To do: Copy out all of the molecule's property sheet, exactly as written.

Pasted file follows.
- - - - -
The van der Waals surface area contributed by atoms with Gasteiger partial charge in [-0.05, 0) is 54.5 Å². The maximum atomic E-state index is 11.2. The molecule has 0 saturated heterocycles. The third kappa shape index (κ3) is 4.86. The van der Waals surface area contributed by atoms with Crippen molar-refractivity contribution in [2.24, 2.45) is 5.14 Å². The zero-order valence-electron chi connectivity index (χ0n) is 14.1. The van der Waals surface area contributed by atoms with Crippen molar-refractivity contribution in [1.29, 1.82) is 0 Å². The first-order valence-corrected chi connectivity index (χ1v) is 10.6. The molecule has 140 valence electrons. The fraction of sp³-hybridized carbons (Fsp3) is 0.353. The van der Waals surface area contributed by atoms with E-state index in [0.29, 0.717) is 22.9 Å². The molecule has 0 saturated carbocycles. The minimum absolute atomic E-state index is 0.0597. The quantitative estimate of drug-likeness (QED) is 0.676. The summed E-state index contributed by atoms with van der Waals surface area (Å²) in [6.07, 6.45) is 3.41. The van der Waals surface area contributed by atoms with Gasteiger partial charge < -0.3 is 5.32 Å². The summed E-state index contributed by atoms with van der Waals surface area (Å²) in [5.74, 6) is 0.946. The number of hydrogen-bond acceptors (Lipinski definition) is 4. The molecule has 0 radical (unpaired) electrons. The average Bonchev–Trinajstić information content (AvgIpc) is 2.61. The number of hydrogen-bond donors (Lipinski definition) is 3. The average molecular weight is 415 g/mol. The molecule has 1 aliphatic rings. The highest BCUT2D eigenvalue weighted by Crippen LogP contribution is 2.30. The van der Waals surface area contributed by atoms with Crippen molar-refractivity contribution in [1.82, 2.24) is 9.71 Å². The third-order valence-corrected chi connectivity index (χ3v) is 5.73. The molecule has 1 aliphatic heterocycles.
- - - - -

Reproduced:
The van der Waals surface area contributed by atoms with Gasteiger partial charge in [-0.05, 0) is 54.5 Å². The maximum atomic E-state index is 11.2. The molecule has 0 saturated heterocycles. The third kappa shape index (κ3) is 4.86. The van der Waals surface area contributed by atoms with Crippen molar-refractivity contribution in [2.24, 2.45) is 5.14 Å². The zero-order valence-electron chi connectivity index (χ0n) is 14.1. The van der Waals surface area contributed by atoms with Crippen molar-refractivity contribution in [1.29, 1.82) is 0 Å². The first-order valence-corrected chi connectivity index (χ1v) is 10.6. The molecule has 140 valence electrons. The fraction of sp³-hybridized carbons (Fsp3) is 0.353. The van der Waals surface area contributed by atoms with E-state index in [0.29, 0.717) is 22.9 Å². The molecule has 0 saturated carbocycles. The minimum absolute atomic E-state index is 0.0597. The quantitative estimate of drug-likeness (QED) is 0.676. The summed E-state index contributed by atoms with van der Waals surface area (Å²) in [6.07, 6.45) is 3.41. The van der Waals surface area contributed by atoms with Gasteiger partial charge < -0.3 is 5.32 Å². The summed E-state index contributed by atoms with van der Waals surface area (Å²) in [5.74, 6) is 0.946. The number of hydrogen-bond acceptors (Lipinski definition) is 4. The molecule has 0 radical (unpaired) electrons. The average Bonchev–Trinajstić information content (AvgIpc) is 2.61. The number of hydrogen-bond donors (Lipinski definition) is 3. The average molecular weight is 415 g/mol. The molecule has 1 aliphatic rings. The highest BCUT2D eigenvalue weighted by Crippen LogP contribution is 2.30. The van der Waals surface area contributed by atoms with Crippen molar-refractivity contribution in [1.82, 2.24) is 9.71 Å². The third-order valence-corrected chi connectivity index (χ3v) is 5.73. The molecule has 1 aliphatic heterocycles.